During the WWII occupation of France, the heart and strength of the German Navy sits in a heavily guarded port known as the Iron Coastand it'll take a crackerjack team of Allied commandos to destroy it. Lloyd Bridges gives... more » "one of his best screen performances" (Boxoffice) as a major hellbent on seeing a deadly mission through to its "blazing finale" (Films & Filming). Major Wilson (Bridges) is a loose cannon, and his latest mission is a perfect fit. He must take an old minesweeper filled with explosives and ram it into the Nazi's prized naval port. The problem is, he and his crew will have only five minutes to escape this floating torpedo before it blows. Even if they succeed in taking down the stronghold, will they live to see the tide of war turn?« less
"This is your better than average Commando flick. Based on the historic raid on St. Nazaire the film attempts to re-construct somewhat loosely the events surrounding this raid. I would say it is certainly several cuts above your Guns of Navaronne fair which is pure fantasy. This film is a no-nonsense affair, with 92 mins. of pure planning and action. This is not a dull view. The planning and character clashes leading up to the actual raid keep the interest. The inter-service rivalry that hurt many British combined operations early in the war is nicely handled. The Commando training and combat sequences are realistic and beleiveable. Above all this is a realistic film. Nothing is fantastic here. St. Nazzaire (Le Clair) was a German submarine pen as opposed to surface ships port. Viewers use to hi-tech Hollywood fare today may find the special affects somewhat ameturish, but the historical intent is there, which is not often the case with more recent films. All in all a worthwhile and interesting film to watch providing a good study for British Commando operations during the earlier part of the War. Recommended"
Typical Bare-Bones MGM DVD of a Mediocre Movie
Benjamin E. Cressy | NH USA | 05/22/2005
(3 out of 5 stars)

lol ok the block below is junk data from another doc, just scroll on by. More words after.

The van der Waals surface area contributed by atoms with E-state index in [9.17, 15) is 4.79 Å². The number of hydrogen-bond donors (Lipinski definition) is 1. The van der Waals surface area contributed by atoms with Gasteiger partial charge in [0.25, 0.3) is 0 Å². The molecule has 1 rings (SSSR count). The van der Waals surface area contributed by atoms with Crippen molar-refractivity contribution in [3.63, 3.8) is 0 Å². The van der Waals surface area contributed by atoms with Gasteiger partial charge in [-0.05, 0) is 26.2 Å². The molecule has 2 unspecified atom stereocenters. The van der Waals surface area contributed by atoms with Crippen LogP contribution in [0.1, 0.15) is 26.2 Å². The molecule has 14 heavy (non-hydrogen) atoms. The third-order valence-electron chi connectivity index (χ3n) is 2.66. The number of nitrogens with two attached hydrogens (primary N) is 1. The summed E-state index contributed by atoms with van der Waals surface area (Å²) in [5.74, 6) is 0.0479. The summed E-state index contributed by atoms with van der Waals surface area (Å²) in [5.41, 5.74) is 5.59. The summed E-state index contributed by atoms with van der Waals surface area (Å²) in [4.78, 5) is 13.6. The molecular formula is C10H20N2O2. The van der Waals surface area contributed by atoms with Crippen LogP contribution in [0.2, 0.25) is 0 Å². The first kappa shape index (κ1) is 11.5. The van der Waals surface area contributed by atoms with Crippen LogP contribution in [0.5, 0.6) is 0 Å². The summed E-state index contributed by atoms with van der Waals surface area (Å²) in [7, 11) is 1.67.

"CONCERNING THE DVD: This DVD is a familiar bare-bones MGM package, thrown together for a bargain price. What we get is a nicely restored 1.66:1 widescreen version of the movie with a serviceable 2.0 Mono sound mix. Special features include subtitles and the original theatrical trailer. Nothing to write home about, but I doubt the film has ever looked or sounded this good, and it's nice to see MGM releasing older, lesser-known titles such as this.
CONCERNING THE FILM:
(my own review from www.angelfire.com/film/eurowar)
Paul Wendkos is an average director at best, but has the ability to turn a potentially terrible movie into a satisfying action flick. "Attack on the Iron Coast" is yet another low-budget entry in a series from Oakmont Production, and although it presents nothing new, but holds attention so well that the clichés are easy to overlook.
John C. Champion's script is a fictional takeoff on a real WWII event, much like his earlier and much worse "Submarine X-1". This time, the story is based on Mountbatten's raid on the dry dock at St. Nazaire, in which a ship laden with explosives crashed into the repair dock and destroyed important German repair facilities.
Lloyd Bridges ("A Walk in the Sun") plays Major Wilson (a takeoff on Lord Mountbatten), who's first commando mission in France turns into a shambles. But he is given a second chance when he plans an even riskier operation to destroy the German repair dock at LeClair (Ste-Nazaire). The only problem is that Captain Franklin (Andrew Keir, "Lion of the Desert") is opposed to the mission from the start, and the two must cooperate as the mission is a joint Army-Navy operation.